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We mean it, man
Though I-40 ends at I-15 in Barstow, Calif., state route 58, much of it freeway, continues to Bakersfield, then I-5. Extending I-40 along 58 would almost be a slam-dunk. In fact, this stretch of road was submitted for inclusion in the Interstate system on August 8, 1956, but was turned down.
For more about CA 58, see Dan Faigin's California Highways
16.22 miles ; west from I-40 to I-44 in Oklahoma City. The part between I-35 and current I-44 was already done in 1965. A loop along current US-44 up to OK 66, then east to I-35 again, was a planned extension of I-240, for a total of 31.76 miles. 
Dylan Wilbanks writes:
"I-240 used to run from I-40 west through Moore, then turned north along the current I-44 around the city and then across the north along Grand Avenue. Until around '82, the Grand Avenue stretch east of US 77 was nothing more than a wide boulevard -- complete with traffic lights where the road to the zoo (Kelley Ave) intersected. Ten endless years of construction, during which I-44 was extended from the Turner Turnpike gate to Wichita Falls along existing roads, put an end to the traffic signals and I-240 as Grand Ave." 
19.27 miles ; southern loop of I-40 in Memphis. Dates back to 1962 or earlier.
This was to have been a 30.8-mile beltway, but the planned segment of I-40 straight through downtown was cancelled, and I-40 was routed along the top half of the loop. 
In January 1955, a consulting firm drew up plans for Memphis' freeway system, including I-240, the Overton Park route, and an interstate freeway, never built, that would have connected I-55 and the northwest section of I-240 via Riverside Drive and Mud Island.
In fall 1957, residents collected 10,000 signatures protesting the Overton Park route, after plans were shown in the spring. In early 1960, the Chamber of Commerce pushed completing the park freeway before I-240, to help keep business in the city.
On April 5, 1968, the city council approved the I-40 segment as "feasible and prudent". On April 19, Administrator Lowell Bridwell reconfirmed Federal approval of the proposed route, and on Nov. 5, 1969, US Secretary of Transportation John Volpe approved the plan, and the state bought the right-of-way.
A month later, a conservation group filed a lawsuit in federal court to halt construction. On March 3, 1971, in a decision written by Justice Thurgood Marshall, the Supreme Court ordered reconsideration of the Overton Park decision, which mandated that I-40 be shifted to the northern beltway. This decision became a precedent for similar cases and the interpretation of the "prudent and feasible alternative" requirement of Section 4(f) of the DOT Act. (Section 15 of the Federal-Aid Highway Act of 1966, approved September 13, 1966, adds a similar provision to Title 23, United States Code, as Section 138, "Preservation of Parklands.")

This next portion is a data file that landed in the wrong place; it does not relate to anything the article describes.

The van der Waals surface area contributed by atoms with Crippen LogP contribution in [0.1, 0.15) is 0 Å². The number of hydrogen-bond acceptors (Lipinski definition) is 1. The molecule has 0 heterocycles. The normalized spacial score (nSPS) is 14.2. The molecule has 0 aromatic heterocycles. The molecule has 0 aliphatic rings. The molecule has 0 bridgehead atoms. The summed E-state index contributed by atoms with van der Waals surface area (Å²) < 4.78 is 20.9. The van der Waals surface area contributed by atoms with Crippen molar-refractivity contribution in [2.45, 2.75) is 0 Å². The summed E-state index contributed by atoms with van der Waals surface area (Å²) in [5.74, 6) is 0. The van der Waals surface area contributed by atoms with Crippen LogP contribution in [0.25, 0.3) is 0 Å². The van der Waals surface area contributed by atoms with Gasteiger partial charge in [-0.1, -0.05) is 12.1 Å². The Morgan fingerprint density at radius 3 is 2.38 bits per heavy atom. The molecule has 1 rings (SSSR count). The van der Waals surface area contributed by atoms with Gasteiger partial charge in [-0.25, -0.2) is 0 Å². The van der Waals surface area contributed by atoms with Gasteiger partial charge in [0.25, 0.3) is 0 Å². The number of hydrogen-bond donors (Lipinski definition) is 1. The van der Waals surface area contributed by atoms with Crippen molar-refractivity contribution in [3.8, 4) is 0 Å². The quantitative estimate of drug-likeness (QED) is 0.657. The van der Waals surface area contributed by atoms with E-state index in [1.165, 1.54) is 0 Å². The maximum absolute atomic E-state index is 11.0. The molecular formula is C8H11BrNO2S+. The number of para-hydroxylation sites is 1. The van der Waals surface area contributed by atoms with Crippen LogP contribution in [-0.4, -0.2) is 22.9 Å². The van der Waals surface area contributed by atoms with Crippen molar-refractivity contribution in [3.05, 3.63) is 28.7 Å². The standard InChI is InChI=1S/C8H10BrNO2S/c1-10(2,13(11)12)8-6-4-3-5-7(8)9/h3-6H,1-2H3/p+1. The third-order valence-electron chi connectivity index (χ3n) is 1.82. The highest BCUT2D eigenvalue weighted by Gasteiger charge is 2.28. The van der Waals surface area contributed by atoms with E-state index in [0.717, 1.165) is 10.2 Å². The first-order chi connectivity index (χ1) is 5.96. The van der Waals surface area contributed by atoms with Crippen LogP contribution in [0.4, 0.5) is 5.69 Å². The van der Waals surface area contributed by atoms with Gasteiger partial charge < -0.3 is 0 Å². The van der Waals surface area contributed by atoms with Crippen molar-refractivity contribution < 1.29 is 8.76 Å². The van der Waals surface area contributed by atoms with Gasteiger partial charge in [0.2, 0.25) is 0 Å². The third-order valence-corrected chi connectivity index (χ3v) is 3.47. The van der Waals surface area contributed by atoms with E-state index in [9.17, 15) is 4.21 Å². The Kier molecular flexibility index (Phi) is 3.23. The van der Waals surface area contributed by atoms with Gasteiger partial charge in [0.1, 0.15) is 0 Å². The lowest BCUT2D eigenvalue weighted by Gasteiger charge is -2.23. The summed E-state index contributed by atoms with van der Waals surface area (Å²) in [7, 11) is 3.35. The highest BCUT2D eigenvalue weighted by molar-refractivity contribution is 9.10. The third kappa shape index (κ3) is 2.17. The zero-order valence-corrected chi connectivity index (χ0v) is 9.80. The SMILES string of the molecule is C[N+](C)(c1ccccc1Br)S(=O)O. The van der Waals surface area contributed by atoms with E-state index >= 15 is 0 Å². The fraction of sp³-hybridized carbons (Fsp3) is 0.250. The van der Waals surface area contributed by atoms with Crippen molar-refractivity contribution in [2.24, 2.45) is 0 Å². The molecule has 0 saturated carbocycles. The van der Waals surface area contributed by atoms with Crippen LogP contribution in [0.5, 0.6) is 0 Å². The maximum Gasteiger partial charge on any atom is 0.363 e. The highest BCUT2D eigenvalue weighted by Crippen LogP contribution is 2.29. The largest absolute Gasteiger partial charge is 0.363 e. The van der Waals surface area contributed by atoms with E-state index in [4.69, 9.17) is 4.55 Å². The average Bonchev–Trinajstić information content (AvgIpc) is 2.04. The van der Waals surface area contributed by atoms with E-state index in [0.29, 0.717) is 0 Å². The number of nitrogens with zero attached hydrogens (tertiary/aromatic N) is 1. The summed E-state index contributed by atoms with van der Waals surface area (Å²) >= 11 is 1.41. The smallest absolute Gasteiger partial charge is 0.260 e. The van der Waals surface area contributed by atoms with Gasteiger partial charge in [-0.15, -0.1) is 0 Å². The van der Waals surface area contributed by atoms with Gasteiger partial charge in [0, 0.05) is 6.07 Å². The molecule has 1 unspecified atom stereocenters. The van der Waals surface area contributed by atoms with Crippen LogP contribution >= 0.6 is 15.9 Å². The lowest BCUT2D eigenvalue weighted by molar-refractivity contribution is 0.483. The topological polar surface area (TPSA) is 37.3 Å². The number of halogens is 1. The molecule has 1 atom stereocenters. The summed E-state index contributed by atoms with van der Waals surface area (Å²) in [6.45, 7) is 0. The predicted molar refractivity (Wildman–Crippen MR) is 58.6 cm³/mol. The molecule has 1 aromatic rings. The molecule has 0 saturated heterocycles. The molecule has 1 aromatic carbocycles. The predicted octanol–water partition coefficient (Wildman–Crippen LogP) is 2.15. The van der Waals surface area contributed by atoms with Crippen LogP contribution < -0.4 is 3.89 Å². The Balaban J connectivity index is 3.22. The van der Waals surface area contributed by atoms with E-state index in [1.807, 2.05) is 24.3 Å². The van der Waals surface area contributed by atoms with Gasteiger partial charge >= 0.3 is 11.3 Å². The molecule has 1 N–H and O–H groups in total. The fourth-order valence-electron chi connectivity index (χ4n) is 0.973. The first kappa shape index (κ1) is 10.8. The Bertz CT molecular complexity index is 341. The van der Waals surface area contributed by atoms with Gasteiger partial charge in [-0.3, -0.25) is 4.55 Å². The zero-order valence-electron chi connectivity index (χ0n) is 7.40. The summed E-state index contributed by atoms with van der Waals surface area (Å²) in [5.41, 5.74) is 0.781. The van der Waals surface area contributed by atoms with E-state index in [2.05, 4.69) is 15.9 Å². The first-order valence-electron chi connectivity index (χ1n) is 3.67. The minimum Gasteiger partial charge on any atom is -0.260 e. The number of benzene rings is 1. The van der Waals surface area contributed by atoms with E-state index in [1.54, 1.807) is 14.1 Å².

In the 1970s, TDOT proposed tunneling under the park; but 1980, however, expressway supporters had given up, and opted for trade-in funds instead. The I-40 segment through Overton Park was deleted on Jan. 26, 1981.
See also: Memphis Freeways (Michael Adams; maps of historical and proposed freeways)
I-240 North Carolina
9.14 miles ; from I-26/40 to I-40; Asheville. Originated in mid-1970s. (If "Asheville" isn't a terrible pun for a town in a tobacco state, I don't know what is.)
2 extra lanes in West Asheville proposed
To address increasing traffic in the area (along with an extension of I-26 to the north), NCDOT in May 2002 unveiled a plan to widen I-240 from four to eight lanes. This plan was earlier announced in 1998, but withdrawn for further study due to community opposition.
The widening is part of a project extending from the I-40/240/26 interchange to a planned bypass of the Smoky Park Bridge. Substandard interchanges at the bridge cause problems; for example, if you miss a sharply curved ramp to I-240 west, you end up on city streets. 
What happens if I-240 is not widened?
A traffic consultant stated that if I-240 is left at four lanes, the average speed would be "a hard walk" in 2025.  In addition, since the northern I-26 extension will use the portion of I-240 included in the project, FHWA has required that the road be brought up to current interstate standards. Otherwise, the extension cannot be called I-26.